LONG lost photos taken by a Croft couple half a lifetime ago have been returned to them thanks to an extraordinary turn of events.

Croft Parish Council was contacted out of the blue by a photography collector from Barcelona who had developed a roll of film that had been left in a camera for almost 40 years.

Salvador Busquets wanted to return the unseen photos from 1982 – that had ended up travelling 1,000 miles to Spain when he bought some old rolls of film over the internet – to their original owner.

So using remarkable detective skills, he was able to work out that a number of the pictures had been taken at Croft Carnival and asked the council for help.

Croft Carnival 1982

Croft Carnival 1982

Salvador said: "For some years now, I’ve been collecting and using old film cameras. Sometimes these cameras carry half-used film cartridges.

"Although very old and expired, they can usually be developed with some care. In the summer of 2020 I bought a batch of undeveloped 120 roll films from a Manchester seller. He had accumulated them from buying and selling old cameras."

So that is how Salvador stumbled across Doris and Bevan Friar's Kodak Kodacolor II film, which also contained photos from Doris's 40th birthday trip to Crete with their children Beverley and David.

Croft Parish Council was then able to track the couple down by appealing for information on Facebook community groups.

Bevan and Doris Friar

Bevan and Doris Friar

Bevan had taken several photos of the Ladies' Guild float at Croft Carnival in 1982.

Doris was among those dressed as the '8th Warrington Rejects' to commemorate the 75th anniversary of scouting in UK.

The former teacher, who has lived in Croft since 1974, said: "A friend of mine is on the council and she said: ‘Do you recognise anybody on these photos?'

"So I looked at them and realised it was my little friend group. Then I looked at the other ones and it was Crete where we went on holiday.

"At first my husband was adamant that they weren’t his pictures. So I asked my daughter, who lives in Edinburgh, to take a look and she laughed and said: ‘That’s me standing by a plaque’. She was 14 at the time."

Doris and Bevans daughter Beverley in Crete

Doris and Bevan's daughter Beverley in Crete

Many years ago Bevan, who used to be an electrical engineer, had put the camera at the back of the wardrobe and it got forgotten about.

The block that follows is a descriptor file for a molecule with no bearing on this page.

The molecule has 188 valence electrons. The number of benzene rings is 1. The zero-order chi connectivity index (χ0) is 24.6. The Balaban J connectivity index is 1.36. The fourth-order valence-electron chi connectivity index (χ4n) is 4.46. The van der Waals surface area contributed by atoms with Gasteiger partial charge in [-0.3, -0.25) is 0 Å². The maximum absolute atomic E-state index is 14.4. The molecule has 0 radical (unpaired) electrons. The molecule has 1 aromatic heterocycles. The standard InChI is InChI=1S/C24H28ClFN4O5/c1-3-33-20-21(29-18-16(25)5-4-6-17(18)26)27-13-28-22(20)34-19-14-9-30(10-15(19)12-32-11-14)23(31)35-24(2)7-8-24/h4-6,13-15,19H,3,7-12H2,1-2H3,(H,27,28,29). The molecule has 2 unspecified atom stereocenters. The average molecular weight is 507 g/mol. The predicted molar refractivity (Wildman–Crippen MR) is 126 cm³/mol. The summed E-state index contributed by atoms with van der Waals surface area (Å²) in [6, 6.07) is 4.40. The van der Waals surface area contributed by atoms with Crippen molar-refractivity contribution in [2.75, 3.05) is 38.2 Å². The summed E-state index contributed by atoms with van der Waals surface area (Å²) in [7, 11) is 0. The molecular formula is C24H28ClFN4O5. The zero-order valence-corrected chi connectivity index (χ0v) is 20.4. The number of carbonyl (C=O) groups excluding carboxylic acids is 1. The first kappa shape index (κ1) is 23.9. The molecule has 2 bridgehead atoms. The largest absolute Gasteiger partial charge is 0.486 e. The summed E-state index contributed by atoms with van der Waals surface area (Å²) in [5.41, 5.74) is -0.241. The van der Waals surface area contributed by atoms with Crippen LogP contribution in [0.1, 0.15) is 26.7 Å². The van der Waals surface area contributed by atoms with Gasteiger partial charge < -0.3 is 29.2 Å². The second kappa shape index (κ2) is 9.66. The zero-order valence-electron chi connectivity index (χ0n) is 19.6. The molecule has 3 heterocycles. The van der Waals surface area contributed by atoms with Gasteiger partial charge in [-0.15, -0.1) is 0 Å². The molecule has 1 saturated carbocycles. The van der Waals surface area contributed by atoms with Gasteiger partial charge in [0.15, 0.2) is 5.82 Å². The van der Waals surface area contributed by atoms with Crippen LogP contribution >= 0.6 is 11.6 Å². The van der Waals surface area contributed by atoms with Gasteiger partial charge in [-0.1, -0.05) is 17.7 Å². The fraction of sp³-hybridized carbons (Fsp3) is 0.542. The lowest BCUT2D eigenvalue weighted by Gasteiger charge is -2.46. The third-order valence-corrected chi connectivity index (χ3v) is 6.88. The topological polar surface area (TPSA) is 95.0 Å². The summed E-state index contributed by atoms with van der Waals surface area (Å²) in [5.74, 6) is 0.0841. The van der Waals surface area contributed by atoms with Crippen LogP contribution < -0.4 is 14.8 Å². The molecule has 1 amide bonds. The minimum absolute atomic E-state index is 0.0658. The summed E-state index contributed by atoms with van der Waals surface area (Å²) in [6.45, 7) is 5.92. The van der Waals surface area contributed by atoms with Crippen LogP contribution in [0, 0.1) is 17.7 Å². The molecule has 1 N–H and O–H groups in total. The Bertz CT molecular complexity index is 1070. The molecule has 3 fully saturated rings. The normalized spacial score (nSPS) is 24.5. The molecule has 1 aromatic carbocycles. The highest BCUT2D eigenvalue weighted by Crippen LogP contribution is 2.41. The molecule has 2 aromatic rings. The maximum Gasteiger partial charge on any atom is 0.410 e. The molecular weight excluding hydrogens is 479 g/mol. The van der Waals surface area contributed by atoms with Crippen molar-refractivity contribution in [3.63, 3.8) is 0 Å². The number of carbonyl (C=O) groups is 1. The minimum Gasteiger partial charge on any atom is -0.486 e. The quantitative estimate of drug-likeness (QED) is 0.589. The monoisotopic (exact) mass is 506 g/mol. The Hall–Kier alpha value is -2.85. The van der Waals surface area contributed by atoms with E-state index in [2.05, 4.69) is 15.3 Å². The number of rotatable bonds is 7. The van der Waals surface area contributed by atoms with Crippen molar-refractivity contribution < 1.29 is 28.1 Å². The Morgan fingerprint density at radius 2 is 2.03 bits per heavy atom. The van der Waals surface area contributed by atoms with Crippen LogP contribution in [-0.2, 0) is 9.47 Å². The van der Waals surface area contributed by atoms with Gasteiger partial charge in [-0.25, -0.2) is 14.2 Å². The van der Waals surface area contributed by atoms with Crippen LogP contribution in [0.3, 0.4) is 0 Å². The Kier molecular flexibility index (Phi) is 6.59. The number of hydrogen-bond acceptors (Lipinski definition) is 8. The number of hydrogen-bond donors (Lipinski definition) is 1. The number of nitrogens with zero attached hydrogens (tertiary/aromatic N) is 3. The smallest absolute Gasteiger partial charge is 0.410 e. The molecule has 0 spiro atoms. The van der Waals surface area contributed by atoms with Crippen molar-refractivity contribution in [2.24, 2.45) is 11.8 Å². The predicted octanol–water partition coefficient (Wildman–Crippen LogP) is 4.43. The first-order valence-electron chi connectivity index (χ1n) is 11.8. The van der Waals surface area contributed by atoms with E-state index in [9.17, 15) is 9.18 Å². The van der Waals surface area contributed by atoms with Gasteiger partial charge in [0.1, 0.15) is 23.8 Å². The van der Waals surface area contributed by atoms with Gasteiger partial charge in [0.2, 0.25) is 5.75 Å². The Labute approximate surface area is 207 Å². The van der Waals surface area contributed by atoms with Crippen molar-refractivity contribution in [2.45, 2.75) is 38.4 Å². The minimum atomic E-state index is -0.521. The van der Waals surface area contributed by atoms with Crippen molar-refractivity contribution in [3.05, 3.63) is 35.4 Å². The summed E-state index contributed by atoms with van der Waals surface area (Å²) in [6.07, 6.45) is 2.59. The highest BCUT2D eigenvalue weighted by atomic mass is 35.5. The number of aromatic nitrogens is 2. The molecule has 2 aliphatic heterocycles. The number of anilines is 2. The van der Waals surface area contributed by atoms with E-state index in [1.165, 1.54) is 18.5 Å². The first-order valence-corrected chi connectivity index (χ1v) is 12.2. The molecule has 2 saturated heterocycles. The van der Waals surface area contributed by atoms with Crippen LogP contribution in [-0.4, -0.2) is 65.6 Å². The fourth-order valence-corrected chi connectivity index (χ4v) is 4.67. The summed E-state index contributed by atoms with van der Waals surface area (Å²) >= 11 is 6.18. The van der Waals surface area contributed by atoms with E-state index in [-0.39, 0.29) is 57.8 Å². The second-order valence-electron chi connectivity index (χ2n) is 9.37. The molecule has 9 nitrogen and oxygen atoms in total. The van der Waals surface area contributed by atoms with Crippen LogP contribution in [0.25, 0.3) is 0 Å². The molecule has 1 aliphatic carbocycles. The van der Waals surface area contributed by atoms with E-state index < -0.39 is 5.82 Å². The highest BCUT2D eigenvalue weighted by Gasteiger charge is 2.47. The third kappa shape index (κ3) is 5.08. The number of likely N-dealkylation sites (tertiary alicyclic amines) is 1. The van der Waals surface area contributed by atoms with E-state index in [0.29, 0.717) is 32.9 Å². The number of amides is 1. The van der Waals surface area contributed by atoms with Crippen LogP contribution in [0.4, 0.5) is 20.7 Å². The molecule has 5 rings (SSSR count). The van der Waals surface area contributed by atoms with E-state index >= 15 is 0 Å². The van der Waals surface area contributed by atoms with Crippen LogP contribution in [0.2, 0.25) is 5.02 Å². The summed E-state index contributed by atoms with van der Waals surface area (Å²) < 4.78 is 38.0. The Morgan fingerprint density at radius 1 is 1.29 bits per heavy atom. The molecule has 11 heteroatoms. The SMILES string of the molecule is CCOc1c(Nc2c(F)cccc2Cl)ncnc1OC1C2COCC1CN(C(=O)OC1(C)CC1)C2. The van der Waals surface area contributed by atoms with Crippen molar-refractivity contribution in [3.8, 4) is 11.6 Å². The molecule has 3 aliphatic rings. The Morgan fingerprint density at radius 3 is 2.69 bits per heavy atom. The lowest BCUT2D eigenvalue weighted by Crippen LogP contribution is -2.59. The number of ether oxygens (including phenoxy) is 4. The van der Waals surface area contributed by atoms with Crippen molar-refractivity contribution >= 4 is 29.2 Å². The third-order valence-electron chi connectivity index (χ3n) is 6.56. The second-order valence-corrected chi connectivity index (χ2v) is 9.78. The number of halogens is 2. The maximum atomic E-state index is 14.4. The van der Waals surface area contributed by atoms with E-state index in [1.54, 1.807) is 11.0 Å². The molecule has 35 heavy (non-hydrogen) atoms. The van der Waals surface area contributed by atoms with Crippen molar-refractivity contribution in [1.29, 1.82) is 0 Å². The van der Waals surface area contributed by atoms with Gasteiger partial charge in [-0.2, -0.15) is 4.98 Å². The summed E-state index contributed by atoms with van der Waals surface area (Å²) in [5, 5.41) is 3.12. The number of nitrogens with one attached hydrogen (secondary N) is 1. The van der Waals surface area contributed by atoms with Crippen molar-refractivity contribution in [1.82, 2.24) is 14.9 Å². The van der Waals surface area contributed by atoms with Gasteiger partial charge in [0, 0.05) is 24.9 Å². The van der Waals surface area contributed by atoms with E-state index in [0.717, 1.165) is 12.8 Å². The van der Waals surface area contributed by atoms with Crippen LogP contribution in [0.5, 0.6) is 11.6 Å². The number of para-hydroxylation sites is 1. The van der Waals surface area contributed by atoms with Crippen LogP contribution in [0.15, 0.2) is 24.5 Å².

He later sold it to a friend, not realising it had an underdeveloped film in it. It was then sold on again before finding its way to Barcelona.

The photos had been more or less forgotten about but Doris's memories of the day are still fresh – including the reason why she is sitting on the 'toilet tent' in the pictures.

The 79-year-old added: "We used to have the village shop in Croft and I worked in the post office.

"It closed at 12pm on Saturday so on the day of Croft Carnival I had quickly put everything away and lock up and then dash to the area where the floats started from.

"When I got there they were already dressed. They gave me this uniform but the shorts were too small.

"So they convinced me to sit on the toilet tent with the shorts around my ankles reading the Beano! Everyone on that float is still alive today. It was a very happy day. We had such fun.

Doris in the toilet tent

Doris in the toilet tent

"It was in 1982 when we’d gone to Crete to celebrate my 40th birthday

"The weather was awful. We had an earthquake and we had snow but we had a wonderful two weeks. It was the first time we’d been away for two weeks because we had the shop and the post office at the time."

Cllr Norman Partington, chairman of Croft Parish Council, said: "The clerk of Croft Parish Council received a message out of the blue from a photography enthusiast in Spain who had cleverly – and correctly – tracked down the origin of some old film photographs he bought from an internet seller in Manchester.

"We knew that Croft was famous for its carnival, but didn't realise that fame stretched to Barcelona!

Bevan and Doris Friar

Bevan and Doris Friar

"We were delighted to have tracked down that the original owner of the camera was Doris, and to have found some of the people in the pictures. This all somehow epitomises what a great event the carnival is, and how it brings our whole community together."

Doris added: "Everyone in the village has been laughing at these photographs. It’s brought back lots of happy memories. So many people have been back in touch saying: ‘Remember when…’ and all that sort of thing.

"It’s stirred up a lot of happy memories during this Covid misery."